A Memorable Birthday Card
from Ruth Caron Jacobs, Friend and Patroness

A Remembrance by Christopher Fulkerson

Ruth Jacobs and I became friends when I joined the Wagner Society of Northern California in the early 1990s. She was a lifelong opera lover of the (to me) conventional but very passionate sort, but she always respected my thoughts about the musical side of opera.

Ruth was my principal patron. She paid for the concerts I did in 1998, and for the one that I did in May of 2009. That is to say, Ruth paid for the only two programs yet to be dedicated to my music. I am sorry to see her go.

Ruth was of very slight build. She had told me for years that she had very weak bones. Three and a half years before her death she was walking to the Opera House and fell and broke her hip. This left her in great pain and generally traumatized the remainder of her life. Since I drive a cab for a living, and through that time I drove a dedicated wheelchair van, she called upon me regularly during this time. I drove her as often as three times a day. She was always utterly grateful for my help, expressing herself in absolute terms. I in turn was grateful for what she did for me. Once she had recovered enough to do so she made sure I saw the Ligeti GRAND MACABRE from a box seat. I was nervous about this because of Ligeti's occasional flirting with minimalism, but since his opera uses no such fraudulance, and is Ligeti at his best, I loved it.

Ruth was very proud of her middle name, Caron, and when she spoke it she would look deep into your eyes as though that was where the secret meaning was. I saw her do this with others than myself. She made sure you understood this was not an alternate spelling of Karen; it was a family name, which she said meant something like "Wolf." I did not remark that Charon is the name of the ancient divine ferryman who takes souls across the River Styx, and I did not fail to mark the correspondence between that and the fact that I am named Christopher, after the saint who at peril to himself carried people across a river; and that I work in the most dangerous job in America, as a taxi charioteer, that is, a ferryman. Ours was in some ways a curious relationship that I took for granted people misunderstood. I dedicated my harp solo L'UCCEL DIVINO to her; it is a portrait of the captain of the Ship of Souls in Dante's Purgatory. I think she liked it, but when she had a little too much to drink she would say to people that I had dedicated my HARPSICHORD CONCERTO to her, which I had not. I'm pretty sure she preferred the Harpsichord Concerto.

Patronage mixed with friendship is quickly misunderstood by a noticeable percentage of the populace. The women in my life, and other people as well, assumed that Ruth and I were more intimate than we were. This angered Ruth alot, but she saw the humorous side of it as well. One woman I dated for about a year invariably accused me of lying about my relationship with Ruth. This sort of problem is only encouraged by modern ultra-politicized commissioning policies that discourage any appearance that commissioners and the commissioned know each other. Public money is not supposed to have personal strings. But the arts are all about personal attachments, and the belief that patrons have in artists is most visionary when it is personal. A fake sheen of professionalism is substituted for the ancient necessity that people who are really generous have a right to know the people they give their money to. Ruth was not wealthy, she lived very modestly and then splurged on things that meant a lot to her. But unlike the really wealthy, in my case she did not give to foundations which would make her gift tax-deductable, and therefore, in an important sense, not an act of generosity. Her gifts to me were given out of genuine generosity. A legal secretary's gift of a few dollars that cannot be deducted from her taxes is a greater act of generosity than an oilman's million dollars that would go out to the tax man anyway. Ruth fought vehemently to continue volunteering her time at San Francisco arts organizations. She was a saint.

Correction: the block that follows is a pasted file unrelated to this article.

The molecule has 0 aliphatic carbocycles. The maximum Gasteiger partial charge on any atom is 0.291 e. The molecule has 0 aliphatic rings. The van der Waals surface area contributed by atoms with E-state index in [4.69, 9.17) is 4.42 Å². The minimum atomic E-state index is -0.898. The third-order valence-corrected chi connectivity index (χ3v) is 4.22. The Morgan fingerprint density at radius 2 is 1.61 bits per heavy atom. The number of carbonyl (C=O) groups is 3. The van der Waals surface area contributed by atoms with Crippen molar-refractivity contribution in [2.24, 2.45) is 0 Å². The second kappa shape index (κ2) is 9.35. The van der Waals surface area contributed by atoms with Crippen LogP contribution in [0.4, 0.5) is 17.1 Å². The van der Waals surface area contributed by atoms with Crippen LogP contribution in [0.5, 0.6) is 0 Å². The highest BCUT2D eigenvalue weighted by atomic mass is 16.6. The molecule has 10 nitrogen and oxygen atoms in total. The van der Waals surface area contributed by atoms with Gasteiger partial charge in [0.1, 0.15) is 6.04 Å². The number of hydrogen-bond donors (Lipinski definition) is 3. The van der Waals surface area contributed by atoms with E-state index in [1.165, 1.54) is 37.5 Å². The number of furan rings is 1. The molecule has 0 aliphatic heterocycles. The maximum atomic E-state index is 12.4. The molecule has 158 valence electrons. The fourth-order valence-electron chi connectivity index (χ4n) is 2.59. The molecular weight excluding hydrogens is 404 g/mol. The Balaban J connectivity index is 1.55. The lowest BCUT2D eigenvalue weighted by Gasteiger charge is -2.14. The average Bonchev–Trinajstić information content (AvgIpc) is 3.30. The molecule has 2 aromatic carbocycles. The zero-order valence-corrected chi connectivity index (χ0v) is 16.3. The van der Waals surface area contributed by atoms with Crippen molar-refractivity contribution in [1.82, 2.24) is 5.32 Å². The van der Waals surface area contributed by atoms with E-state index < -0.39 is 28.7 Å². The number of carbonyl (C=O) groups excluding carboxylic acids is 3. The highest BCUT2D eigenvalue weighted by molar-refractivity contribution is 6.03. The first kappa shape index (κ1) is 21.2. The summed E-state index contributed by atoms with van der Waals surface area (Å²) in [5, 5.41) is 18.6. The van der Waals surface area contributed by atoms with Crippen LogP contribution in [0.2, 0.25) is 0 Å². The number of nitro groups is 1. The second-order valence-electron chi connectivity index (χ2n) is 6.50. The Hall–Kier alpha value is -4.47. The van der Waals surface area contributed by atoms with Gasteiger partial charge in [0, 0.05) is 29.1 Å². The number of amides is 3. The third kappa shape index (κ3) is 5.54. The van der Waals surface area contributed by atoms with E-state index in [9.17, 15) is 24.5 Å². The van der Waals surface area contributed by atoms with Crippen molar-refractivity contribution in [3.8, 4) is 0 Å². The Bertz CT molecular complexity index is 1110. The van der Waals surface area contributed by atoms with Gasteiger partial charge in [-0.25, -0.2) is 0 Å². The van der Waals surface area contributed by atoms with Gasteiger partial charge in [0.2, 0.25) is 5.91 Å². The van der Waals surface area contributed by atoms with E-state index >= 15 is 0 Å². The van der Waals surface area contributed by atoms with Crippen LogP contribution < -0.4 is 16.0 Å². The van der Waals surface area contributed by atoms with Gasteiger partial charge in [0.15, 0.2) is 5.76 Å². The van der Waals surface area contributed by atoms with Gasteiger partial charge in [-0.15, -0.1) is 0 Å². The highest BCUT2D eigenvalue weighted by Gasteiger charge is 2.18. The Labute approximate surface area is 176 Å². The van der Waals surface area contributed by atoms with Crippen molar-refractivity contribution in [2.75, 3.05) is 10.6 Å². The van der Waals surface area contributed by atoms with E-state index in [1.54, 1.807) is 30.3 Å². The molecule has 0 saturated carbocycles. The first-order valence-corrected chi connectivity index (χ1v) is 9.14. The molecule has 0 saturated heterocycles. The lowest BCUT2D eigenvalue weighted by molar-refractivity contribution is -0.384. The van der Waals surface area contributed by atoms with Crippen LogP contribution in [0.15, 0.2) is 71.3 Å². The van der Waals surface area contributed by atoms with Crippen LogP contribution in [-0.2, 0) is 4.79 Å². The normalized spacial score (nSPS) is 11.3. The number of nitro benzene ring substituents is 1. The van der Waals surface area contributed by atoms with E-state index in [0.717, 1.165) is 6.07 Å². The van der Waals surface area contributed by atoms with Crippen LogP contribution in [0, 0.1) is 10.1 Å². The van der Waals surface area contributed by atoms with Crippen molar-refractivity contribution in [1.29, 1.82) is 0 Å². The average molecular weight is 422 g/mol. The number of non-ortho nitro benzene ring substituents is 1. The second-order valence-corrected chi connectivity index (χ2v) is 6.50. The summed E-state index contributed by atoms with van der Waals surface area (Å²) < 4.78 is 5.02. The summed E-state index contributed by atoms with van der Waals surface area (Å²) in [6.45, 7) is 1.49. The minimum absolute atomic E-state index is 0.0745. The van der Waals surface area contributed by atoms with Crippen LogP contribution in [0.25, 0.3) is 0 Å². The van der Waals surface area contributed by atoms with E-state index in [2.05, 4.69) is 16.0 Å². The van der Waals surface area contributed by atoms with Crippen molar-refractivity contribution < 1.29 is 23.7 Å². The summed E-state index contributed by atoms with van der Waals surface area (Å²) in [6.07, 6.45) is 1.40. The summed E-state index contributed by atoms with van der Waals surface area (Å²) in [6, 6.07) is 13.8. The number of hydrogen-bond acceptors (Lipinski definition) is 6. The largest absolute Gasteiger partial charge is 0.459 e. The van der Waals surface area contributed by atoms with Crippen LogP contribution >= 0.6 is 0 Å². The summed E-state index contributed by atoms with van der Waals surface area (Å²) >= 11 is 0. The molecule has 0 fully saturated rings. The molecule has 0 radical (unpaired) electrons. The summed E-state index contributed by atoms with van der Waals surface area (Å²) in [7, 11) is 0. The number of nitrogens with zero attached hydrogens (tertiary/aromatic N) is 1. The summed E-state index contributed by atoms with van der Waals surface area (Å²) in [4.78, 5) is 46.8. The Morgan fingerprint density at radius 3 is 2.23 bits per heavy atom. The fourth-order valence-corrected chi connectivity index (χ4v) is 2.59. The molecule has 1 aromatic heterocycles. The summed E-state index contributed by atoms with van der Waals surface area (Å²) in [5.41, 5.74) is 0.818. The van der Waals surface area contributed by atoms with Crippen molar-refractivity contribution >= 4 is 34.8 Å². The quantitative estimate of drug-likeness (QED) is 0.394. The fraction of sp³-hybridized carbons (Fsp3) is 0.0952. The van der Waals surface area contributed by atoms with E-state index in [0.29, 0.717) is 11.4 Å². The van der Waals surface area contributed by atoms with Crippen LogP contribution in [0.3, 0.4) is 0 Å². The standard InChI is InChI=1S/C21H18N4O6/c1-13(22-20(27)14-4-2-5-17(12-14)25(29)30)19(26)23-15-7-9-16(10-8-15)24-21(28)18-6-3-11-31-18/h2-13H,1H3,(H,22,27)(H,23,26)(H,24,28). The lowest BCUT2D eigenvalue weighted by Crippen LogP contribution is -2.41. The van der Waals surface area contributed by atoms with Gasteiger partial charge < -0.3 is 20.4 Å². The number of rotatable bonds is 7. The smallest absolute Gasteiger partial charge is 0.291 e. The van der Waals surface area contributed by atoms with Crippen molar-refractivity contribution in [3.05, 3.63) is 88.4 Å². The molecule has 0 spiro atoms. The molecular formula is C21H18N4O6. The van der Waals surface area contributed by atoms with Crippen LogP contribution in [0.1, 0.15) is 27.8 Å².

Six weeks before her death, after she had given me a grant to help with the May 2009 expenses, she sent me this birthday card. I noticed that there was an extra serious tone to her writing. I think you'll agree it's a pretty serious birthday card.

After Christmas I began work on one of the pieces for the program, CELESTIAL SIXTIES II, which had been projected in 1990 and which contains a version of the Ordinary of Saint Stephen, and concludes with my setting of the song text "Saint Stephen," written by Robert Hunter for the Grateful Dead (and used with his permission). It concludes a project I had begun twenty years before and perhaps could not have brought to a conclusion without Ruth. I didn't plan things this way, but in 2009 I finally did begin the real work on this Stephenesque piece on December 26, which is Saint Stephen's Day.

Unknown to me for another several days, Ruth had died on that very day. I learned of her death from the President of the Wagner Society... whose given name is Steve.

Ruth's message reads "Happy Birthday to my dear friend Christopher without whom I could never have survived the last 3 1/2 years."

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Posted November 2, 2009

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